Are you tired? Worn out? Burned out on religion? Come to me. Get away with me and you’ll recover your life. I’ll show you how to take a real rest. Walk with me and work with me—watch how I do it. Learn the unforced rhythms of grace. I won’t lay anything heavy or ill-fitting on you. Keep company with me and you’ll learn to live freely and lightly.
—Matthew 11:28-30 (The Message)
Taking time to inventory the great challenges God has delivered me through today has allowed me to get to know Him more intimately. Jesus loved all my hurt and misconceptions about my life away, He turned everything around. I looked in the mirror and saw His character today and for that I say,,. Thank you, Jesus…
That sounds good, doesn’t it? I’ve had enough “heavy stuff” in my life, and I want to enjoy freedom. When you are overloaded with the cares of life you need some help. Your mind needs rest from worrying, your emotions need rest from being upset, and your will needs a rest from stubbornness and rebellion. So you need to be humble enough to call out to God and say, “I need help!” Your beginning doesn’t have to dictate your ending. Get God involved in every area of your life and allow Him to lead you into “real rest.”
Everything about me is a contradiction, and so is everything about everybody else. We are made out of oppositions; we live between two poles. There’s a philistine and an aesthete (a person who has or affects to have a special appreciation of art and beauty) in all of us, and a murderer and a saint. You don’t reconcile the poles. You just recognize them.
Life is like an onion. You peel it off one layer at a time, and sometimes you weep.
Almost without exception, people and anxiety go hand-in-hand. Though we should know better, we continue to manufacture worries and nurse fears. Yet anxiety is nothing more than wasting today’s time and resources to clutter up tomorrow’s possibilities with yesterday’s struggles. In spite of that, it remains for some a continual preoccupation. This post will takes a straight look at this energy-draining reality. By seeing it at work in another’s life, we may gain sufficient perspective to get through the tough stuff of anxiety. Stands the reason of my joy about my wife success thus far. She has suffered anxiety of life in wanting to complete school, she has suffered turmoil due to wanting to feel the sensationalism of operating as a substance abuse counselor and Psychology clinician within her own company “Second Chance Alliance”. She experiences anxiety from going to class under adverse challenges all the while wanting to cross the finish line of graduation. I am so proud of her holding her position in Christ as a mom and wife and grandmother that is a full time student trying to breakthrough the stigma’s of a unforgiving society and create change for her family and others.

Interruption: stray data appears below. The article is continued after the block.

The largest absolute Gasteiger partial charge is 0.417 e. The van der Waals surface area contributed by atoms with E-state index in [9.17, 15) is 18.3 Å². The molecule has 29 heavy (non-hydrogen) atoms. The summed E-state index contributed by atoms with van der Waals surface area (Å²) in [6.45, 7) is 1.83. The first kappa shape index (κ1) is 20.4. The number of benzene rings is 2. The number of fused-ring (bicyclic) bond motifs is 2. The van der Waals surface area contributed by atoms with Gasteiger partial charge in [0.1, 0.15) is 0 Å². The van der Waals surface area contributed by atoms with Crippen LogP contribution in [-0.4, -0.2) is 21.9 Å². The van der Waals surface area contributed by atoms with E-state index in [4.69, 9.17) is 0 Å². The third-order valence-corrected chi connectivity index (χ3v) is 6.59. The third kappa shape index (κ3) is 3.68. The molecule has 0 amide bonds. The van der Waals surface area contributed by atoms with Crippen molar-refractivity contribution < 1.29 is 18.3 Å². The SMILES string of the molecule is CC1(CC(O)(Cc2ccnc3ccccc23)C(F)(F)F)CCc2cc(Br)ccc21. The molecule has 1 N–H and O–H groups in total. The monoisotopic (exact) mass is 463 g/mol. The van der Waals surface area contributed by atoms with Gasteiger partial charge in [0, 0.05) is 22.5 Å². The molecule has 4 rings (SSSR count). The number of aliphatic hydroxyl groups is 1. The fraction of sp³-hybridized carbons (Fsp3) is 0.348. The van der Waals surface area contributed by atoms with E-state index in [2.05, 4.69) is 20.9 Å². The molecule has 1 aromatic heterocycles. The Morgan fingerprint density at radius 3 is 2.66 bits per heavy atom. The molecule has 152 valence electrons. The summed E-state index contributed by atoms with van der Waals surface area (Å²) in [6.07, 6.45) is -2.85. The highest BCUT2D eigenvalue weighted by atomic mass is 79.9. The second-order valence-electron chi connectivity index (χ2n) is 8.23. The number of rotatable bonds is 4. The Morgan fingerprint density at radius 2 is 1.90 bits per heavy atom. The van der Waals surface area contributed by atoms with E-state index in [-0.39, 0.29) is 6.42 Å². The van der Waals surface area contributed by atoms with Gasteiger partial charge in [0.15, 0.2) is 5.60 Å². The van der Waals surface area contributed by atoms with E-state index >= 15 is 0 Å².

I am Innocent until proven guilty… Maymie Chandler-Pratt Bio 7/9/2015 2:46:23 PM
Hello Instructor Dougherty,
My name is Maymie Chandler-Pratt and I am 53 years young. I currently reside in Southern California where it never rains, it is always sunny, and the crime rate is high and our court systems are overrun with all types of cases, mostly drug cases. I have been married for many years to the same man, my husband Aaron who is an ex Navy Seal with many issues stemming from his 13 years of service and nine campaigns and 7 months as a POW in Libya and has been diagnosed with PTSD and Schizo-affective Disorder. I too was in the Army and even though I saw no war, because of my husband’s issues I too have been diagnosed with PTSD and Schizo-affective disorder by association, Together we share a total of 10 children, 2 are deceased, two are in prison; our daughter Parris for life with no possibility of ever getting out and our son Lee who was sentenced to 15 years with an L. The other 6 are working, and attending college. Our youngest son is 19 and 6′ 6″ tall.
I started attending Argosy in 2011 and in January 2016 I will graduate with my BA in psychology with and emphasis on Substance Abuse Counseling. I chose this career because of my 20 plus years of being addicted to crack cocaine and my own stint in prison for 7 years due to my addictive behaviors. After being released from prison I was placed in a 1453 state mandated drug program where I met up with my counselor who had also been in prison with me. While there she told me that I too should become a substance abuse counselor. My belief after witnessing the healing power of “My higher power” in which I choose to call God, I was convinced that if I could do it then I could help others like me to do it too.
I feel that with my extensive criminal background, I have a lot of experience with the criminal court systems, but I am no expert and I want to be even more enlightened now as a professional as I was as a criminal. I look forward to working with you over the next five weeks.
See you on the boards…May Pratt
Five months until this temptation to sin by having anxiety will be a hurdle we both are excited to jump..Thanks to all who have been apart of this journey.
Several years ago the National Anxiety Center in Maplewood, New Jersey, released the “Top Ten Anxieties for the 1990s.” The list included AIDS, drug abuse, nuclear waste, famine, and the federal deficit. Since then, in the light of September 11, 2001, the center has revised its list to put “global terrorism” as the leading source of anxiety. Today, we could add the worries of a full-scale war, the threat of nuclear attack from North Korea or China, the risk of losing a good job, and maybe the disquieting thoughts of growing old alone and unwanted.